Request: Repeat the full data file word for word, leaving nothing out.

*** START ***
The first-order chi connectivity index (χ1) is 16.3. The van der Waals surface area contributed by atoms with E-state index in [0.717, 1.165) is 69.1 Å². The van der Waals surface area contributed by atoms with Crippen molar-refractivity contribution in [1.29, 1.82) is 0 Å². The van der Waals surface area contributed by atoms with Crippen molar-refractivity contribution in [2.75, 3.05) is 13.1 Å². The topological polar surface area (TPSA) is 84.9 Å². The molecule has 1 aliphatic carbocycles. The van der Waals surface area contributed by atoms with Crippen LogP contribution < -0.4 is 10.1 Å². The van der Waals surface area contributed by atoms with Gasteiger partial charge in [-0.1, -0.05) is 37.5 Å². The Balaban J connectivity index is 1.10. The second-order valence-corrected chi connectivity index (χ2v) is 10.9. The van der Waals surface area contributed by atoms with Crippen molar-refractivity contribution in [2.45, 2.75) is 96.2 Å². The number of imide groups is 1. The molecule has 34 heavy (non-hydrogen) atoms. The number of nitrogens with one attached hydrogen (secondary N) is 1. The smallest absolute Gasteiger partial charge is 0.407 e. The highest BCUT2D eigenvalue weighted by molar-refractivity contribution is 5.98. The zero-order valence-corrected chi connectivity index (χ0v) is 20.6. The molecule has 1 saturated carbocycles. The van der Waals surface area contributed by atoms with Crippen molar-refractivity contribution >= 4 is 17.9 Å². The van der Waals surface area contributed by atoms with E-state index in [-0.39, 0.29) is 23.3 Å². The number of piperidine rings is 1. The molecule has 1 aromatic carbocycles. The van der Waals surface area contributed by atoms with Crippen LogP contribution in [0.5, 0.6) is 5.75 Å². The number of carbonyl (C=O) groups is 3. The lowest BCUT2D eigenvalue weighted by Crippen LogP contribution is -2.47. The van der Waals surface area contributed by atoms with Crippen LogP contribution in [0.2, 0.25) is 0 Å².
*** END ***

The first-order chi connectivity index (χ1) is 16.3. The van der Waals surface area contributed by atoms with E-state index in [0.717, 1.165) is 69.1 Å². The van der Waals surface area contributed by atoms with Crippen molar-refractivity contribution in [1.29, 1.82) is 0 Å². The van der Waals surface area contributed by atoms with Crippen molar-refractivity contribution in [2.75, 3.05) is 13.1 Å². The topological polar surface area (TPSA) is 84.9 Å². The molecule has 1 aliphatic carbocycles. The van der Waals surface area contributed by atoms with Crippen LogP contribution < -0.4 is 10.1 Å². The van der Waals surface area contributed by atoms with Gasteiger partial charge in [-0.1, -0.05) is 37.5 Å². The Balaban J connectivity index is 1.10. The second-order valence-corrected chi connectivity index (χ2v) is 10.9. The van der Waals surface area contributed by atoms with Crippen molar-refractivity contribution in [2.45, 2.75) is 96.2 Å². The number of imide groups is 1. The molecule has 34 heavy (non-hydrogen) atoms. The number of nitrogens with one attached hydrogen (secondary N) is 1. The smallest absolute Gasteiger partial charge is 0.407 e. The highest BCUT2D eigenvalue weighted by molar-refractivity contribution is 5.98. The zero-order valence-corrected chi connectivity index (χ0v) is 20.6. The molecule has 1 saturated carbocycles. The van der Waals surface area contributed by atoms with Crippen molar-refractivity contribution >= 4 is 17.9 Å². The van der Waals surface area contributed by atoms with E-state index in [-0.39, 0.29) is 23.3 Å². The number of piperidine rings is 1. The molecule has 1 aromatic carbocycles. The van der Waals surface area contributed by atoms with Crippen LogP contribution in [0.5, 0.6) is 5.75 Å². The number of carbonyl (C=O) groups is 3. The lowest BCUT2D eigenvalue weighted by Crippen LogP contribution is -2.47. The van der Waals surface area contributed by atoms with Crippen LogP contribution in [0.2, 0.25) is 0 Å².